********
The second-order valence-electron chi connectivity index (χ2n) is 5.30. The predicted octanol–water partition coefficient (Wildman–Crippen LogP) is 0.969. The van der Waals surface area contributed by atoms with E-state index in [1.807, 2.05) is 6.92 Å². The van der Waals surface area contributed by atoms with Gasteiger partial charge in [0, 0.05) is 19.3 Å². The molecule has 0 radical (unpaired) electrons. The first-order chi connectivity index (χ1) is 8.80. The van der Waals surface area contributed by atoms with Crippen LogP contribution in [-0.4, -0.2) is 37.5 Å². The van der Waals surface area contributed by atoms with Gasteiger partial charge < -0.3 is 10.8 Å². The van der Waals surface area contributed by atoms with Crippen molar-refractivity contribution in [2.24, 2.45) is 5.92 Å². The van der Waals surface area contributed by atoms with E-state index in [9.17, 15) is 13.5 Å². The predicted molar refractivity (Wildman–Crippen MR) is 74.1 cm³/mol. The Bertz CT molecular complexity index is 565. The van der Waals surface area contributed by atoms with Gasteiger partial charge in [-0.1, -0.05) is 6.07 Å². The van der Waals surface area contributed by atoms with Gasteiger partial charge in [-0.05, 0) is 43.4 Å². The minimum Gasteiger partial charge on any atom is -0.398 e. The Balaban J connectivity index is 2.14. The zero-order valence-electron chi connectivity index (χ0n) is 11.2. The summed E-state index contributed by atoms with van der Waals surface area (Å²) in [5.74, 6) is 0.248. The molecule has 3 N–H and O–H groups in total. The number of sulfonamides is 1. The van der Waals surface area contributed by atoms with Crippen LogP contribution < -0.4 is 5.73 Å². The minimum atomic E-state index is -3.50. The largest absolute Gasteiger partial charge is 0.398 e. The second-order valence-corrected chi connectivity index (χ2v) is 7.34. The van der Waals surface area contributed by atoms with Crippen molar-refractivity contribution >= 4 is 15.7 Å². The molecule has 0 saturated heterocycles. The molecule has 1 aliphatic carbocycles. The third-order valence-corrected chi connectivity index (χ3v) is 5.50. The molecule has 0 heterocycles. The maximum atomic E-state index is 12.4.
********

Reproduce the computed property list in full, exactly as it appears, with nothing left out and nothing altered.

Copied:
The second-order valence-electron chi connectivity index (χ2n) is 5.30. The predicted octanol–water partition coefficient (Wildman–Crippen LogP) is 0.969. The van der Waals surface area contributed by atoms with E-state index in [1.807, 2.05) is 6.92 Å². The van der Waals surface area contributed by atoms with Gasteiger partial charge in [0, 0.05) is 19.3 Å². The molecule has 0 radical (unpaired) electrons. The first-order chi connectivity index (χ1) is 8.80. The van der Waals surface area contributed by atoms with Crippen LogP contribution in [-0.4, -0.2) is 37.5 Å². The van der Waals surface area contributed by atoms with Gasteiger partial charge < -0.3 is 10.8 Å². The van der Waals surface area contributed by atoms with Crippen molar-refractivity contribution in [2.24, 2.45) is 5.92 Å². The van der Waals surface area contributed by atoms with E-state index in [9.17, 15) is 13.5 Å². The predicted molar refractivity (Wildman–Crippen MR) is 74.1 cm³/mol. The Bertz CT molecular complexity index is 565. The van der Waals surface area contributed by atoms with Gasteiger partial charge in [-0.1, -0.05) is 6.07 Å². The van der Waals surface area contributed by atoms with Gasteiger partial charge in [-0.05, 0) is 43.4 Å². The minimum Gasteiger partial charge on any atom is -0.398 e. The Balaban J connectivity index is 2.14. The zero-order valence-electron chi connectivity index (χ0n) is 11.2. The summed E-state index contributed by atoms with van der Waals surface area (Å²) in [5.74, 6) is 0.248. The molecule has 3 N–H and O–H groups in total. The number of sulfonamides is 1. The van der Waals surface area contributed by atoms with Crippen LogP contribution < -0.4 is 5.73 Å². The minimum atomic E-state index is -3.50. The largest absolute Gasteiger partial charge is 0.398 e. The second-order valence-corrected chi connectivity index (χ2v) is 7.34. The van der Waals surface area contributed by atoms with Crippen molar-refractivity contribution >= 4 is 15.7 Å². The molecule has 0 saturated heterocycles. The molecule has 1 aliphatic carbocycles. The third-order valence-corrected chi connectivity index (χ3v) is 5.50. The molecule has 0 heterocycles. The maximum atomic E-state index is 12.4.